Friday, August 31, 2012

FFF: The Source

Every Friday Kurt posts a new bit of flash fiction. Today's story...

The Source
Word Count: 600

Sanford emerged from the stairwell into the dim parking garage. He could just make out a man across the way, standing in an empty handicapped space. He was smoking on a cigarette and wearing a trench coat. That must be my contact.

“You’re Logan,” said Sanford, approaching. “This is a non-smoking facility.”

“I am,” said the man in the trench coat. “And this is a parking garage.”

“The rich don’t like their cars to smell like smoke,” said Sanford. “You’ve certainly gone out of your way to try and look inconspicuous.”

Logan looked down at his clothes. He chucked his cigarette onto the ground and stamped it out. “Make your jokes now. Soon enough, I’ll be the one laughing.”

“Why don’t you tell me what you think you know?” said Sanford.

“Where do I start?” asked Logan. “The shell company in Belize? The bank accounts in the Caymans?”

“There’s only one account in the Caymans. The other is in Malta. You do realize that none of this is illegal?”

“Of course it isn’t,” said Logan. “You’re far too clever for that.”

The two men stared at each other for a while.

“So?” asked Sanford. “You’re the one who arranged this meeting. What did you want?”

“Just to let you know that I’m onto you.”

“Onto me?” asked Sanford. “Whatever about? My business is aboveboard.”

“That’s not what I’ve heard. I’ve got a source.”

“A source?” asked Sanford. “Is it a good one?”

“My lips are sealed.”

“I see,” said Sanford. “Hard for me to make much of your source then. Or of your presence here. You haven’t actually threatened me with anything yet.”

“Oh, that’s coming,” said Logan.

“Well, if we could hurry it along, I have a dinner engagement—“

“Project Reichenbach,” said Logan smugly.

Sanford started at the name. It was a small motion, but Logan noticed.

“So,” said Logan. “I think you might want to keep this out of the papers.”

“Ah,” said Sanford. “Extortion. I should have guessed.”

“Call it what you like,” said Logan.

“I call it a waste of time. Reichenbach is old news. That was in Sandra Meyerson’s portfolio, if I recall. I can’t imagine she would have talked to you. Someone under her. Someone disgruntled who would have left when that project was still active. That would have been about three months ago?”

Logan blanched.

“If my memory serves,” said Sanford, “then your source is an accountant with a serious cocaine habit that needs servicing. No wonder he went sniveling to you.”

Logan said nothing, but fumbled for another cigarette.

“Funny thing about cocaine habits,” said Sanford, “is that they make whistleblowers very easy to discredit. Perhaps you should remind your source of that. And this is still a non-smoking facility.”

Logan froze and shoved his pack of cigarettes back into his jacket pocket. “I guess we’re done here.”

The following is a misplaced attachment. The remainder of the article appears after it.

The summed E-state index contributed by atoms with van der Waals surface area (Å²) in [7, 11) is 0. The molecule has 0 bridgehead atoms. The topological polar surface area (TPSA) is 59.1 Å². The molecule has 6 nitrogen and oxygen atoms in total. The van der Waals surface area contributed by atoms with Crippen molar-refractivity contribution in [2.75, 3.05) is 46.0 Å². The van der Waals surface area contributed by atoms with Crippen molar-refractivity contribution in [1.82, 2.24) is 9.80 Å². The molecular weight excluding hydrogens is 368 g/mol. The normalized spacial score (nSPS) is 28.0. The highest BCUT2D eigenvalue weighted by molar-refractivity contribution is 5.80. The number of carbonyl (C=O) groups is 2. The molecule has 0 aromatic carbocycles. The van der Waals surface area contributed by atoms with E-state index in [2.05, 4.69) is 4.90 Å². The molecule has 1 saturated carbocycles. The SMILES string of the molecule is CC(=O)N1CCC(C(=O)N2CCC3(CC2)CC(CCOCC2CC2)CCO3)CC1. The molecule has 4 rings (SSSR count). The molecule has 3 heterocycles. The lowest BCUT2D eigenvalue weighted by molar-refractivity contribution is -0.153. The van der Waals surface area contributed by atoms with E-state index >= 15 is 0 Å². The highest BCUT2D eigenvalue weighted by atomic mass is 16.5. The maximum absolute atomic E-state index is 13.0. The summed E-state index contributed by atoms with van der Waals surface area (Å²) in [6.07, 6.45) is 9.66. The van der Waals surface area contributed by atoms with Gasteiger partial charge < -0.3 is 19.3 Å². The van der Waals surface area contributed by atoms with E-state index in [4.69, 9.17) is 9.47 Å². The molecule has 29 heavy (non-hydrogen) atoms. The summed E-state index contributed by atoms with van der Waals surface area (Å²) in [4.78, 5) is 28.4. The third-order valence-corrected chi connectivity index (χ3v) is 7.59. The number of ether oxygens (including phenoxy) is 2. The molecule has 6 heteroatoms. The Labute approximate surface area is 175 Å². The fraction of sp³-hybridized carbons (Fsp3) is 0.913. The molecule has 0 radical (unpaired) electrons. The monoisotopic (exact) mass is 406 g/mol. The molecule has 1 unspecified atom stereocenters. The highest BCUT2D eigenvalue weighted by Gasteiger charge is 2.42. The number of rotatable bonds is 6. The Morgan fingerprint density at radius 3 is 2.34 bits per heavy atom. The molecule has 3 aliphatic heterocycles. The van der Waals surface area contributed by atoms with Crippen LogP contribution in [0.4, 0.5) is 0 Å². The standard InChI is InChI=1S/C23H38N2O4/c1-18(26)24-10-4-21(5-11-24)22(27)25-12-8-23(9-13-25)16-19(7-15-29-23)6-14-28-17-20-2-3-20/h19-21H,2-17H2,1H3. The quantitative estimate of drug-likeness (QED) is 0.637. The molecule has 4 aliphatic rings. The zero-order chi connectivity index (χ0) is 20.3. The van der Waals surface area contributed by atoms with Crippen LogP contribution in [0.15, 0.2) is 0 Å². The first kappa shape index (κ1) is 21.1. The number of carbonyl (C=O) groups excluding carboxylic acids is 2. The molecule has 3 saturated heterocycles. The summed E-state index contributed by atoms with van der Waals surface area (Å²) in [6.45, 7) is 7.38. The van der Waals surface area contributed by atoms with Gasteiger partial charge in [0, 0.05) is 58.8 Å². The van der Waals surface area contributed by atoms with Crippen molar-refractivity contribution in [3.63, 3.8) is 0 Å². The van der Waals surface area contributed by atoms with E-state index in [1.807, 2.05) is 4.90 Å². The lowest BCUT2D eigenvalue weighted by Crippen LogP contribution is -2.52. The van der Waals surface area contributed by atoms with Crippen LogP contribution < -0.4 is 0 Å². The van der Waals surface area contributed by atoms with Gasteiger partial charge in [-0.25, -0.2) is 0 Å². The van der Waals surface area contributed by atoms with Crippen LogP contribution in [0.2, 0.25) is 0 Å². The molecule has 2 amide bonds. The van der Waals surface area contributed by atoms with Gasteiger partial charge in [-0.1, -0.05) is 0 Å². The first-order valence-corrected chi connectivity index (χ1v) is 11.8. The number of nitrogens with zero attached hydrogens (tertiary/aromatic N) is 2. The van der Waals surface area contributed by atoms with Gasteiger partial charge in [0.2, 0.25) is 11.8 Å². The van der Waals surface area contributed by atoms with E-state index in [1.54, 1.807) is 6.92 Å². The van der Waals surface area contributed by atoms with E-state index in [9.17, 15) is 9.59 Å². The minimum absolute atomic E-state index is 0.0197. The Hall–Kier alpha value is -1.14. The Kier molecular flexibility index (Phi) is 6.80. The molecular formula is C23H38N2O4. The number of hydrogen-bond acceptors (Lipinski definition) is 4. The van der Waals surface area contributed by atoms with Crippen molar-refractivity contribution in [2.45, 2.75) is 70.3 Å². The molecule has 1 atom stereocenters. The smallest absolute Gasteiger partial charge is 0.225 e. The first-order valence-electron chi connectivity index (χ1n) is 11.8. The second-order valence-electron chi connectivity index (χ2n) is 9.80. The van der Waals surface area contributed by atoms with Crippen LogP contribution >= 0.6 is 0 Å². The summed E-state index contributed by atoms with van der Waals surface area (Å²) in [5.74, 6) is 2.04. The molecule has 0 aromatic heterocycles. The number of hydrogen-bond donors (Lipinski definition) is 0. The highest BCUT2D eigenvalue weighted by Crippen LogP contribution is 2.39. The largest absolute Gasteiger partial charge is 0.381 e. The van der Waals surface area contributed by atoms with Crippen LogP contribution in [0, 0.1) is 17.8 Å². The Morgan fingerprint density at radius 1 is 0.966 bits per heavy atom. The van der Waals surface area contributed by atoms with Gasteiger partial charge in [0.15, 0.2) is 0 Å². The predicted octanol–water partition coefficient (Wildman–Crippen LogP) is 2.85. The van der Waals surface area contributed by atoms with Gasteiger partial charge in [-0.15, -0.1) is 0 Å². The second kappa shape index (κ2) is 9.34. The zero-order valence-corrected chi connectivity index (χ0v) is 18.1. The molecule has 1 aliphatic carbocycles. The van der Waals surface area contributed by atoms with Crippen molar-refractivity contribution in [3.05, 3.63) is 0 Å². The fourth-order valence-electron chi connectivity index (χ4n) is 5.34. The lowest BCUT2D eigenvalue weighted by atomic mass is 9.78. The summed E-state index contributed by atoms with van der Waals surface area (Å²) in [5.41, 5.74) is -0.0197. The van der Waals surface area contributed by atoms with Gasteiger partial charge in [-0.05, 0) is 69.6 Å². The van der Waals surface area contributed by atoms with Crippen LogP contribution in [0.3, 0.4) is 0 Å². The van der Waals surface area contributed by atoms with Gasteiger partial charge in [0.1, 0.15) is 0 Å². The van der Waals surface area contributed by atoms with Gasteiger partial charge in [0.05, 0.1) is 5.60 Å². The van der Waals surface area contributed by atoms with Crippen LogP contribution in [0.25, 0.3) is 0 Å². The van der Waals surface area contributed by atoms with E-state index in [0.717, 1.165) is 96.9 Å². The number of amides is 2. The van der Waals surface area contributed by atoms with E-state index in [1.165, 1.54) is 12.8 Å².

“It would seem,” said Sanford.

Logan slunk away quietly. Sanford waited a few minutes and then headed to his car. He pulled out a disposable cell phone and dialed.

“Yeah, boss?”

“I just took a meeting. That accountant Sandra was screwing has been in contact with a reporter named Logan.”

“Logan Miller. I know him. He’s an idiot.”

“He knew about Reichenbach,” said Sanford.

“Reichenbach’s old news.”

“I’m aware,” said Sanford. “It’s still a bit troubling.”

“You want me to take care of him, boss?”

Sanford pondered. He hated unnecessary bloodshed. “Yes,” he said at last.

“Not a problem.”

“You’ll be discreet, of course,” said Sanford.

“You know me, boss.”

“No, I don’t,” said Sanford. “Never heard of you in my life.”

Edited by Carolyn Abram

Friday, August 24, 2012

FFF: ...And The Next Day We Move

It's Friday, so it's time for another episode of Friday Flash Fiction. This week...

...And The Next Day We Move
Word Count: 593

It’s 11:46 pm, and I’ve stayed up entirely too late. You know how it goes, you’re checking your email, reading the RSS feed for I Can Has Cheezeburger. Next thing you know, it’s almost tomorrow. It’s amazing how an evening can just evaporate before your eyes, you know?

Anyway, I drag myself upstairs and change into pajamas and slide into bed next to my snoring wife. Trouble is, I can’t sleep. Almost midnight and I’m exhausted, but I just can’t shut my brain off. So I decide to read a few chapters in my book.

I reach over, pull the switch on the lamp—yes, we have a lamp with a pull chain, and yes, it’s older than either me or my wife. Anyway, I’m pulling the chain to turn the light on, but I’m kind of a klutz, so I catch the bedside table with my wrist and knock my book off.

Well, shit.

I look over the edge of the bed, but I can’t see where the book has gone. It must have slid underneath. Great. I throw off the covers, careful not to accidentally toss them onto my wife’s head. I put my feet on the floor and the first thing I notice is that the cobwebs are just awful. I guess I’ll be dusting over the weekend.

I feel around for the book, but I can’t seem to find it. And the cobwebs are creeping me out. And it was a library book, too. I can’t wait to return that. The librarian will see it all covered in cobwebs and I can just picture her little nose raised in disgust while she judges me for not having a clean enough under-the-bed.